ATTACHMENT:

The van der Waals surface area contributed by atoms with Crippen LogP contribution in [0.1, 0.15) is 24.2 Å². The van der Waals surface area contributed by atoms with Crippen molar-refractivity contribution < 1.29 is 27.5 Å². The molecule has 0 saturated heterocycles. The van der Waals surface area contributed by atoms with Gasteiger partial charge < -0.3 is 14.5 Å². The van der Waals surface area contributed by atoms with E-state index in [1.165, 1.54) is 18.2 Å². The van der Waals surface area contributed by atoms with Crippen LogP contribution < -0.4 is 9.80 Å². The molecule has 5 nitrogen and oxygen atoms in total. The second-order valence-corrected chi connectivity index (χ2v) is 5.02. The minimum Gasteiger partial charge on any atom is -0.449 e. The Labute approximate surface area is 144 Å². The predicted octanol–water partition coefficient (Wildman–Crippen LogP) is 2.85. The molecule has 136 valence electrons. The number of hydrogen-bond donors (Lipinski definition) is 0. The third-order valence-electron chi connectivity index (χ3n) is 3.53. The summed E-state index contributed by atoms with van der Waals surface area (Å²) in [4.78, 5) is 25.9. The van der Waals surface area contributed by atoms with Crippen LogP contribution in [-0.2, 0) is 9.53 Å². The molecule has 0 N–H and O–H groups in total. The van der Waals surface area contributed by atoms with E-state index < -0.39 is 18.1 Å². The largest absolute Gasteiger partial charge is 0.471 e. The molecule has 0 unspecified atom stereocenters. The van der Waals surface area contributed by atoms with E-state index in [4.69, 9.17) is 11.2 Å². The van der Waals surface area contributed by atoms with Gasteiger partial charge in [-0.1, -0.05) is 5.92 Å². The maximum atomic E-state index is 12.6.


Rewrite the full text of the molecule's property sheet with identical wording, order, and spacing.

The van der Waals surface area contributed by atoms with Crippen LogP contribution in [0.1, 0.15) is 24.2 Å². The van der Waals surface area contributed by atoms with Crippen molar-refractivity contribution < 1.29 is 27.5 Å². The molecule has 0 saturated heterocycles. The van der Waals surface area contributed by atoms with Gasteiger partial charge < -0.3 is 14.5 Å². The van der Waals surface area contributed by atoms with E-state index in [1.165, 1.54) is 18.2 Å². The van der Waals surface area contributed by atoms with Crippen LogP contribution < -0.4 is 9.80 Å². The molecule has 5 nitrogen and oxygen atoms in total. The second-order valence-corrected chi connectivity index (χ2v) is 5.02. The minimum Gasteiger partial charge on any atom is -0.449 e. The Labute approximate surface area is 144 Å². The predicted octanol–water partition coefficient (Wildman–Crippen LogP) is 2.85. The molecule has 136 valence electrons. The number of hydrogen-bond donors (Lipinski definition) is 0. The third-order valence-electron chi connectivity index (χ3n) is 3.53. The summed E-state index contributed by atoms with van der Waals surface area (Å²) in [4.78, 5) is 25.9. The van der Waals surface area contributed by atoms with Crippen LogP contribution in [-0.2, 0) is 9.53 Å². The molecule has 0 N–H and O–H groups in total. The van der Waals surface area contributed by atoms with E-state index < -0.39 is 18.1 Å². The largest absolute Gasteiger partial charge is 0.471 e. The molecule has 0 unspecified atom stereocenters. The van der Waals surface area contributed by atoms with E-state index in [4.69, 9.17) is 11.2 Å². The van der Waals surface area contributed by atoms with Gasteiger partial charge in [-0.1, -0.05) is 5.92 Å². The maximum atomic E-state index is 12.6.